Militarism is featured in Naphtali's history. In the ancient Song of Deborah, Naphtali is commended, along with Zebulun, for risking their lives in the fight against Sisera; in the prose account of the event, which Arthur Peake regards as a much later narrative based on the poem, there is the addition that Barak, the leader of the anti-Sisera forces, hails from the tribe of Naphtali. In the Gideon narrative Naphtali are one of the tribes which join in an attack against Midianite invaders, though Arthur Peake regards the Gideon narrative as being spliced together from at least three earlier texts, the oldest of which describes only personal vengeance by Gideon and 300 men of his own clan, not a battle in which the rest of the northern tribes join him. In the Blessing of Jacob, which textual scholars date to 700-600 BC - and thus a postdiction, Naphtali is compared to a hind let loose, and commended for giving goodly words.
The territory allotted to the tribe in Canaan was in the extreme north, and was bordered on the north by the Litani River, on the east by the River Jordan until it was 12 miles (19 km) south of the Sea of Galilee, on the west by the tribes of Asher and Zabulon; and on the south by the tribe of Issachar. The symbol of the tribe is a gazelle-a very quick animal. The people of Naftali is traditionally thought of as swift (swift runners).
As part of the Kingdom of Israel, during one of the several wars between the Asa of the kingdoms of Judah and Baasha of Israel, the tribe of Naphtali was persecuted by Ben-Hadad, the king of Aram-Damascus, on behalf of Asa, the king of Judah, and desolated. Again, in the reign of Pekah this tribe was among the first to feel the iron hand of Assyria and to suffer the deportation of many captives (1 Kings 15:20; 2 Kings 15:29). In a reference to this incident (Isaiah 9:1–2) the prophet Isaiah anticipates that the same region will see the dawn of the Messianic deliverance. Naphtali, one of the most northerly tribes, became one of the first to be conquered. With the land taken, the tribe was exiled; the manner of their exile led to their further history being lost. One of the famous battles of the Maccabean war was fought near Kedesh-naphtali about B.C. 150, when Jonathan defeated Demetrius, King of Syria (1 Maccabees 11:63–73; Josephus, "Ant." xiii. 5, § 6).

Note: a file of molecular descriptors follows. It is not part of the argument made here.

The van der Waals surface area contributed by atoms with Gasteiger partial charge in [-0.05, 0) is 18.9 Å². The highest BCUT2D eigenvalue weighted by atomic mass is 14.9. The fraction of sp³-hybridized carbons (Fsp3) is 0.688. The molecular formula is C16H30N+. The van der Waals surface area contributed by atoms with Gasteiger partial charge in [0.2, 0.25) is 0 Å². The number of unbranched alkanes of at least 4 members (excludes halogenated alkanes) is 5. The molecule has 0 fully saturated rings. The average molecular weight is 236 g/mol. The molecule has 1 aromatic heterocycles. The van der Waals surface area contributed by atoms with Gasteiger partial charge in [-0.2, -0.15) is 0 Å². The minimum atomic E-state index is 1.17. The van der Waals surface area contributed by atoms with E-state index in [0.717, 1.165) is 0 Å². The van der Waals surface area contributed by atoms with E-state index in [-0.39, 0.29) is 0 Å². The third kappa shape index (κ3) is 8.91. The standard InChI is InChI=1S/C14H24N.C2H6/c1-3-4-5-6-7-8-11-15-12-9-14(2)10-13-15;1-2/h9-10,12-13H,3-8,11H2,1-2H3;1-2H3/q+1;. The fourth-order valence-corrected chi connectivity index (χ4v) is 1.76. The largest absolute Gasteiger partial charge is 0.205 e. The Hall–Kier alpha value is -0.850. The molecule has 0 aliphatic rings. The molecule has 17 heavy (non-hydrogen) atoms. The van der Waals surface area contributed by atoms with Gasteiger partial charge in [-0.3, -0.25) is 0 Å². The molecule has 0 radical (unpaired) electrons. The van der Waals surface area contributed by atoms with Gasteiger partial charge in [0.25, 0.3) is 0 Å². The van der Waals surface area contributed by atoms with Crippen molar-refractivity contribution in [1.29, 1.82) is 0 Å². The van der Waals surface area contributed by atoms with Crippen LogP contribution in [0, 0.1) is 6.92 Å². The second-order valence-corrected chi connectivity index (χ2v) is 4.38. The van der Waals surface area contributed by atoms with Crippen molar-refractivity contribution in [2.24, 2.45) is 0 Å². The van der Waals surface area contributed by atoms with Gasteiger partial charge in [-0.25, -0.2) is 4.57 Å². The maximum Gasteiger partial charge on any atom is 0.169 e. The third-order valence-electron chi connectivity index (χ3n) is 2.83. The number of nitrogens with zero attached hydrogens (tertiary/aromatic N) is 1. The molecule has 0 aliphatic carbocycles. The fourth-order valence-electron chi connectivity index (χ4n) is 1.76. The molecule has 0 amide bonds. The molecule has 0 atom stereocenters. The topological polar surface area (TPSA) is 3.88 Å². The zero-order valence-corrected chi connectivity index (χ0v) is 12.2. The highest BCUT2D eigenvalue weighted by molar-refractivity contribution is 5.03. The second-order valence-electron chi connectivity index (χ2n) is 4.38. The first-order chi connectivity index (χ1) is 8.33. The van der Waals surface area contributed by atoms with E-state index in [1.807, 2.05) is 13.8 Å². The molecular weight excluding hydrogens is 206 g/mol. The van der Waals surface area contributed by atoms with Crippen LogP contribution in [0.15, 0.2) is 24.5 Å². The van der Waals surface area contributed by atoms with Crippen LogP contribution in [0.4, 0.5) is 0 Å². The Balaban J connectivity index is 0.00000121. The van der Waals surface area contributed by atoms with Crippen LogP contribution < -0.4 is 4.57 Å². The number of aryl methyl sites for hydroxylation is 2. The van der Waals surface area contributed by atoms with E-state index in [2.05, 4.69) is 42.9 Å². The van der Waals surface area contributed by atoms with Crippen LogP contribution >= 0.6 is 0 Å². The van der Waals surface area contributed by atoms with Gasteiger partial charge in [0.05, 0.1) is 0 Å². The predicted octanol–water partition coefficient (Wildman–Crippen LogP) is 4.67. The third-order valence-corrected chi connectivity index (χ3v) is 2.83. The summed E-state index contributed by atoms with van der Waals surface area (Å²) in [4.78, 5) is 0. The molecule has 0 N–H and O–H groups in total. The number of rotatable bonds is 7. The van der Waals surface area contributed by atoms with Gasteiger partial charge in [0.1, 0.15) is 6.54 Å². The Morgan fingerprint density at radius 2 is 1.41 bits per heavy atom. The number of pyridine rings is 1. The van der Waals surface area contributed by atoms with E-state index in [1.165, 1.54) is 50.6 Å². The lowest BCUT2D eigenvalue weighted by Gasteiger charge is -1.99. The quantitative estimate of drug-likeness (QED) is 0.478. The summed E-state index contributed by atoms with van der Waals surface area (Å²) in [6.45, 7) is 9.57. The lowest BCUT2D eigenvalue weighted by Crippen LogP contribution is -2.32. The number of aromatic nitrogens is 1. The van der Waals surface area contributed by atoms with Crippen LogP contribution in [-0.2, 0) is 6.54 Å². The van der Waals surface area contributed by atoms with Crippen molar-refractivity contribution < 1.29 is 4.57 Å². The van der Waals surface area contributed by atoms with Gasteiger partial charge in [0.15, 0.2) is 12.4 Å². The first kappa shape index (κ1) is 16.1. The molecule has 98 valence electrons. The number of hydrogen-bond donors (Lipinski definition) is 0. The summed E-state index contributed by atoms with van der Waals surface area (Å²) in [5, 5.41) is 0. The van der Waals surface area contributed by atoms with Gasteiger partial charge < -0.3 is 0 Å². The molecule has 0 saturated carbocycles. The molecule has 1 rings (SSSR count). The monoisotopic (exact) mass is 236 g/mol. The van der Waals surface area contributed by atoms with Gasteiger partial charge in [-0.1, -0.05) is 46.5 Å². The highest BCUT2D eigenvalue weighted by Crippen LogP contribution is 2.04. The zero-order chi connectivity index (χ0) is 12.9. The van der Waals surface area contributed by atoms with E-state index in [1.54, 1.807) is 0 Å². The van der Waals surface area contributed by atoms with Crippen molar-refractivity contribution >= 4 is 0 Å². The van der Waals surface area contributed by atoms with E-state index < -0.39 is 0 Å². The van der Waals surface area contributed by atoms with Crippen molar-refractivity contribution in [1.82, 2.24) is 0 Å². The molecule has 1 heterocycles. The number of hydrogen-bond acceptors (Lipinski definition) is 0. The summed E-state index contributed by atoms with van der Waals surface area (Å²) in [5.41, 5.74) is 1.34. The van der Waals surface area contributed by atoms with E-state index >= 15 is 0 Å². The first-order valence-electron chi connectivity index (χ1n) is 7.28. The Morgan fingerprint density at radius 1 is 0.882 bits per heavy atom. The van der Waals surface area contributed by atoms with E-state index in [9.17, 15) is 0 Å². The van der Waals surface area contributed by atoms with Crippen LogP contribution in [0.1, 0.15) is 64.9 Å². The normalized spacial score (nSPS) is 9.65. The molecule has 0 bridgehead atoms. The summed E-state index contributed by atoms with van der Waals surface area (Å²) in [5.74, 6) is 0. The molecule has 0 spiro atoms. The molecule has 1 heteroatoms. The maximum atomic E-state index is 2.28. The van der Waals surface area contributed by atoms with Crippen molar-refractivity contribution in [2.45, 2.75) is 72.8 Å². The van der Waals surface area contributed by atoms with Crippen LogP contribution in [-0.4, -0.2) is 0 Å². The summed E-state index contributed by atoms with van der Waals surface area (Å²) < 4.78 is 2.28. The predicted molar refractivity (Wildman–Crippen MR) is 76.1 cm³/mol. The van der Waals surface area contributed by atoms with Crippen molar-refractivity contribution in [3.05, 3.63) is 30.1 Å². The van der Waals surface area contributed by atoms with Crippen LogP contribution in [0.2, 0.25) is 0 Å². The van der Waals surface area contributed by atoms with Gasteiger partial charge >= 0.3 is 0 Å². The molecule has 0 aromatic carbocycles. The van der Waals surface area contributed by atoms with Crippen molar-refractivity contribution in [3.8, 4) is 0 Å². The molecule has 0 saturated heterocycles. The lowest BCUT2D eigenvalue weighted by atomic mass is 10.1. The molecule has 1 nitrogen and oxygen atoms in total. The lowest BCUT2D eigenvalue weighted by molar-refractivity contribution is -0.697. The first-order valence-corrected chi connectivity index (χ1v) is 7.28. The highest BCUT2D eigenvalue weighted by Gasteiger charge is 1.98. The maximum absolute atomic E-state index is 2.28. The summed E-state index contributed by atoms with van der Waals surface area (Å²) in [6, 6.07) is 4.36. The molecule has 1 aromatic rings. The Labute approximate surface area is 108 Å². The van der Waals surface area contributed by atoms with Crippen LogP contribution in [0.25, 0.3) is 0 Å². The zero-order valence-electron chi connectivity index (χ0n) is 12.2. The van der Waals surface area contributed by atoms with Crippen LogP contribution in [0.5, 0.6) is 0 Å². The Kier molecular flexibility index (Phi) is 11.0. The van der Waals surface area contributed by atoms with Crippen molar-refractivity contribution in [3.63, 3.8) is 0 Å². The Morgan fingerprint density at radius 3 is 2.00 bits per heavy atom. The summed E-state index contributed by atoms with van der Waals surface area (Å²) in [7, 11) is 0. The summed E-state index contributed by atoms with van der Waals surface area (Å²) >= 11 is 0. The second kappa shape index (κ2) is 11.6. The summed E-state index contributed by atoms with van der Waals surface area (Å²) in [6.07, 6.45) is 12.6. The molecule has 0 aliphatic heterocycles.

Beginning in the 19th century, Biblical scholarship has largely doubted the historicity of the Twelve Tribes, including the lost tribes. However, there have still been claimants and speculation of the ancestry of these tribes. The speculative descendants of Naphtali include:
- The Mountain Jews of the Caucasus.
- The Bukharian Jews of Central Asia.
- Nordisk Israel identify the Tribe of Naphtali with Norway.
- Pacific Islanders (Samoans, Hawaiians, Tongans, Fijians, etc.).
- Kitchen, Kenneth A. (2003), On the Reliability of the Old Testament (Grand Rapids, Michigan. William B. Eerdmans Publishing Company)(ISBN 0-8028-4960-1)
- “Besides the rejection of the Albrightian ‘conquest' model, the general consensus among OT scholars is that the Book of Joshua has no value in the historical reconstruction. They see the book as an ideological retrojection from a later period — either as early as the reign of Josiah or as late as the Hasmonean period.” K. Lawson Younger Jr. (1 October 2004). "Early Israel in Recent Biblical Scholarship". In David W. Baker; Bill T. Arnold (eds.). The Face of Old Testament Studies: A Survey of Contemporary Approaches. Baker Academic. p. 200. ISBN 978-0-8010-2871-7.